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DaVinci Coders
September 20th, 2014 at 8:40 am

Pew report finds Millennials are avid readers and library users

millennials reading

Forty-three percent of Millennials say that they read a book in some format (print, audiobook, or ebook) every day.

Lisa Peet:  In September, the Pew Research Center Internet Project issued a new report on the library habits of Americans under 30. “Younger Americans and Public Libraries” examines the ways Millennials engage with libraries, and how they see libraries’ roles in their lives and communities. The good news is that young people are reading as much as older adults, and are even more likely to have read a book in the past 12 months. Also, their library use is holding steady. Nonetheless, the report warns, their levels of engagement vary in a number of ways.

 

 

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September 4th, 2014 at 10:18 am

Where the jobs of the future are and how to land one

jobs of the future

The fastest growing jobs are in user experience design, iOS and Android development, and business intelligence.

Designer, developer, and data scientist are some of the jobs that are predicted to be in-demand jobs in the coming year. How to land one of those jobs may not be the way you think.

 

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August 31st, 2014 at 8:01 am

Height does matter! Women prefer taller men

tall man

Women prefer to be in a relationship where the man is taller.

Research has already suggested that tall men are generally paid better are viewed as more masculine and competent. Now a new research paper suggests that their height advantage also spills over into their personal lives.

 

 

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August 21st, 2014 at 12:02 pm

People absorb less on e-readers than print book readers

kindle

Kindle readers performed significantly worse on the plot reconstruction measures.

Readers that used a Kindle to read were “significantly” worse than paperback readers at recalling when events occurred in a mystery story. This new study is part of major new Europe-wide research looking at the impact of digitization on the reading experience.

 

 

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August 6th, 2014 at 11:52 am

Chemotherapy will be obsolete in 20 years as scientists launch DNA project

dna

Scientists launch a new landmark project to map the genetic causes of disease.

Within 20 years, chemotherapy will be obsolete. Scientists have predicted the end of chemotherapy after launching a landmark project to map 100,000 genomes to find the genes responsible for cancer and rare diseases.

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July 18th, 2014 at 9:15 am

You can learn a foreign language in your sleep: Study

learn while sleeping

Swiss study finds memory for new words reinforced by listening again during sleep.

Most tricks for enhancing learning that seem too good to be true usually are. Learning a new language while you sleep has exactly this kind of ring to it. How can anything you listen to while you are asleep possibly have much effect on learning?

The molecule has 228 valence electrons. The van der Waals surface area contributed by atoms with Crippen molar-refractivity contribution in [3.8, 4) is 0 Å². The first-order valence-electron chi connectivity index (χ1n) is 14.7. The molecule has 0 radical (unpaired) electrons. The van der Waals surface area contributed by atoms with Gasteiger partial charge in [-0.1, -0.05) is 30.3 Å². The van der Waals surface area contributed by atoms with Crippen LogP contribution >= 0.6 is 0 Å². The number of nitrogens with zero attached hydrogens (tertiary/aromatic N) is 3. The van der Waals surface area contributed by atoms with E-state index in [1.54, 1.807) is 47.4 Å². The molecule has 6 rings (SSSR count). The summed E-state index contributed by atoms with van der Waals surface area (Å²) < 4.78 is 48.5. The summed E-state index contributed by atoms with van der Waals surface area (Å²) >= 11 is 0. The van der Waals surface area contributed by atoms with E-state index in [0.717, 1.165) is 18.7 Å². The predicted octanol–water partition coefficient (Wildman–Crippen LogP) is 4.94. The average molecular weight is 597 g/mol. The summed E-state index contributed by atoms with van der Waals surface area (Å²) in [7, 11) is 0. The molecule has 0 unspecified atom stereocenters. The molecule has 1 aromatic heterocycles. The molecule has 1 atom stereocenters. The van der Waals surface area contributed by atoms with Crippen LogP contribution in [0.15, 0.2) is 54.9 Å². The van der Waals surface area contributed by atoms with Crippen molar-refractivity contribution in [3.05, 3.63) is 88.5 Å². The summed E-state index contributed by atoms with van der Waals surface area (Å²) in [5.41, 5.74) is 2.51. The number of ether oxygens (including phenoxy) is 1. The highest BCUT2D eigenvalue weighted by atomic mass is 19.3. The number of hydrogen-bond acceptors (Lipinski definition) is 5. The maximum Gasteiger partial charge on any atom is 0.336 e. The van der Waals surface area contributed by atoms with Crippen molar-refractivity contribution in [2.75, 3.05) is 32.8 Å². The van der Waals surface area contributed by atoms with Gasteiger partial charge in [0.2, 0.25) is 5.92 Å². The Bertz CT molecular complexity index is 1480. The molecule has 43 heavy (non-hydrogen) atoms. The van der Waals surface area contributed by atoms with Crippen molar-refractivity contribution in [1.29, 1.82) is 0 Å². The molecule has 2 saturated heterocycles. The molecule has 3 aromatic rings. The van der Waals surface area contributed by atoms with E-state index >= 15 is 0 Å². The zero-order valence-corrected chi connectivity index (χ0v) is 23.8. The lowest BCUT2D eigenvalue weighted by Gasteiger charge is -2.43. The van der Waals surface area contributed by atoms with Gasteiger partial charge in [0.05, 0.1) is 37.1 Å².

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July 17th, 2014 at 9:21 am

How sniffing rosemary can increase memory by 75%

sniffing rosemary

Rosemary has been associated with memory enhancement since ancient times.

There are many well known health benefits of the herb rosemary but scientists are now studying its specific effects with regard to memory with outstanding results.

 

 

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July 11th, 2014 at 10:33 am

Why technology is not making us smarter: Study

wearable technology on show london

People have become uncomfortable being alone with their own thoughts.

Most Android users check their phones 150 times a day, according to Google. Wearable technologies like smart watches and Google Glass may eventually make us check our phones less often, but will almost certainly drive up the average user’s digital interruptions each day. Early users of Android Wear who were given Samsung Gear Live or LG G Watches at Google I/O report their wrists “constantly buzzing.” Digital technology has certainly increased the quantity of our mental stimulation, but what about the quality?

 

 

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July 2nd, 2014 at 9:46 am

Older moms more likely to live longer

older mom

There is a genetic link between giving birth at an older age and longevity.

Being able to have children naturally later in life may be a sign that women will live an unusually long time, according to new research. The link between the ability to give birth at older ages and longevity may be explained by genetic traits that facilitate both.

 

 

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June 29th, 2014 at 8:30 am

Educational technology is making achievement gaps bigger between rich and poor

education

Poor kids don’t receive as much guidance in a library as affluent kids do.

“The Badlands” is the local name for the Philadelphia neighborhood of Kennsington. The neighborhood is pockmarked with empty lots and burned-out row houses, the area has an unemployment rate of 29 percent and a poverty rate of 90 percent. The neighborhood of Chestnut Hill is just a few miles to the northwest of Kennsington but seems to belong to a different universe. In Chestnut Hill, educated professionals shop the boutiques along Germantown Avenue and return home to gracious stone and brick houses, the average price of which hovers above $400,000.

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